If you’ve ever shredded the devil’s lettuce, chances are you’ve heard Reefer Madness referenced more than a few times. The infamous film that made marijuana out to be a hysteria-inducing narcotic serves as the inspiration for Craig Yoe’s new comic collection by the same name. The two hundred page collection featuring anti-weed comics from legends like Jack Kirby and Jerry Siegel is an utterly fascinating history lesson on the intersection of weed prohibition and comic books, while also providing for some hilarious reading thanks to the unintentionally hysterical comics of the early 20th century.
The 32 page introduction by Yoe with Steven Thompson provides an in-depth contextual analysis of the comics presented throughout the collection. The two compile a mountain of anecdotal and statistical evidence pointing to just how absurd the public perception of weed had become in the mid 1900s thanks to the invention of yellow journalism by William Randolph Hearst.
The introduction explains how Hearst’s new “journalism-minus-truth” partnered with the divine righteousness of Harry Jacob Anslinger made weed go from a relatively unknown inhalant used mostly by musicians and day laborers to public enemy number one associated with murderers, rapists, and thieves. Yoe and Thompson educate readers on how all of this fervor was set forth simply because of marijuana’s textile applications. It’s mind-blowing how all signs point to the prohibition of weed stemming from the sheer possibility of lost profits due to hemp manufacturing.
That being said, by far the most fascinating facet of the book’s opening pages show how intertwined comic books, marijuana, crime, and government censorship all are. I never knew the anti-comic book crusades in the early ’50s were inspired by the same tactics Andelfinger used to demonize weed a decade earlier, nor how vehemently Dr. Frederic Wortham fought against comic books.
In a way, the Comics Code Authority was birthed from the prohibition of weed. You see, when Anslinger attacked weed in congress, there was no governing body to defend weed, so Anslinger got his way. When Wortham similarly attacked comics (due to their glorification of crime, but not over the fact that it was actually mobsters printing comics at the time as Yoe points out) in congress, comic book creators learned from the mistakes of the marijuana prohibition, creating the CCA to avoid any government oversight. Without weed, comic fans would be reading government funded propaganda stories.
The individual stories themselves are hilarious in our modern lens, although they were meant to be gripping when at publication. Most the issues feel like they’d make for a hilarious episode of Drunk History if delivered with the right timing. The uneducated hysteria over marijuana that plays out in some of these comics is nothing short of hysterical, if not a little frightening.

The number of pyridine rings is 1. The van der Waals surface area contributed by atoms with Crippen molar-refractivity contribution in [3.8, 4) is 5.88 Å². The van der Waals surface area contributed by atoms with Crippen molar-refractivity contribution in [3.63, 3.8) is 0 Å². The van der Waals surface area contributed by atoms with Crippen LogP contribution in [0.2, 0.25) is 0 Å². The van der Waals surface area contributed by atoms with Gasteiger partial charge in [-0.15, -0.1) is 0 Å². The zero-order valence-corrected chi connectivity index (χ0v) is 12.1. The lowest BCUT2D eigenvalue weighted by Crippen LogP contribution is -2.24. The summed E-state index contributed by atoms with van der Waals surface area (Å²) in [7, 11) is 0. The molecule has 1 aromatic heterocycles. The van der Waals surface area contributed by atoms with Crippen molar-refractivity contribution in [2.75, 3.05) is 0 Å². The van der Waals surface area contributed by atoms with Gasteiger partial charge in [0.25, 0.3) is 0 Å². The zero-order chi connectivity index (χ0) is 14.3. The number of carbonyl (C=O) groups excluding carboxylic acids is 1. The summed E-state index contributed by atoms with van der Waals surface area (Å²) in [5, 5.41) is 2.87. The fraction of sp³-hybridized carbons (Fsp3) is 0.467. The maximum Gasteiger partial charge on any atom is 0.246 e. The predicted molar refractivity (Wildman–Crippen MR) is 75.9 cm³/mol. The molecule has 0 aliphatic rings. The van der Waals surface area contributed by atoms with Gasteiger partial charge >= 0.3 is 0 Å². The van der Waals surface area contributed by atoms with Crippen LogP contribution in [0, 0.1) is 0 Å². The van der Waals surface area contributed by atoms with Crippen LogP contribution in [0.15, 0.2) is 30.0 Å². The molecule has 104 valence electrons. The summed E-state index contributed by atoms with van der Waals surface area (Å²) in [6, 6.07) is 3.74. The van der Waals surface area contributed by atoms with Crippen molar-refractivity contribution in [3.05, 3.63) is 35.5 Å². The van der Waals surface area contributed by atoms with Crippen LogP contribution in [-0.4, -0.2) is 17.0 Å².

Once the comedic factor wears off, readers may start to realize just how absurd this time in American history was. None of the claims against marijuana in any of these stories were based in fact, even if some claimed to be “true” stories, yet the public still perceived them as such. If they were true, there’d be a lot more murderers and thieves running around our country now that weed is legal in several states. These stories not only highlight the laughable misinformed view of marijuana, but they remind readers just how f----d up our country was in the early 20th century.
There’s rampant racism and misogyny in these comics, with racial slurs being casually tossed about and women being relegated to nothing more than damsels in distress, or worse, heinous drug addicts who drive otherwise good people to a life of debauchery. It’s a frustrating reminder of just how bad things used to be, and in some ways, still are.
One thing these comics certainly prove, however, is that comic books are inherently a political medium. A very vocal minority in today’s comic book community furiously type on Twitter about how comics are too political these days and politics must stay out of comics. This collection stands as a testament to the political foundation comic books were built upon.
I suggest not reading this collection all at once, as after a while the stories begin to blend together, feeling more predictable and repetitive than archaically entertaining or comedic. It’s definitely a great book to have on your bookshelf for rainy days or even as a coffee table book for a more open-minded office setting.
Reefer Madness is an incredibly interesting and mostly entertaining look at a weird time in comics but a dark time in the country. The comics collected showcase just how ridiculous the misinformed hysteria around weed was while the forward by Craig Yoe and Steve Thompson provides a fascinating study on the intersection of comic book history, censorship, and marijuana prohibition. This is a great read for both fans of comic books and marijuana enthusiasts.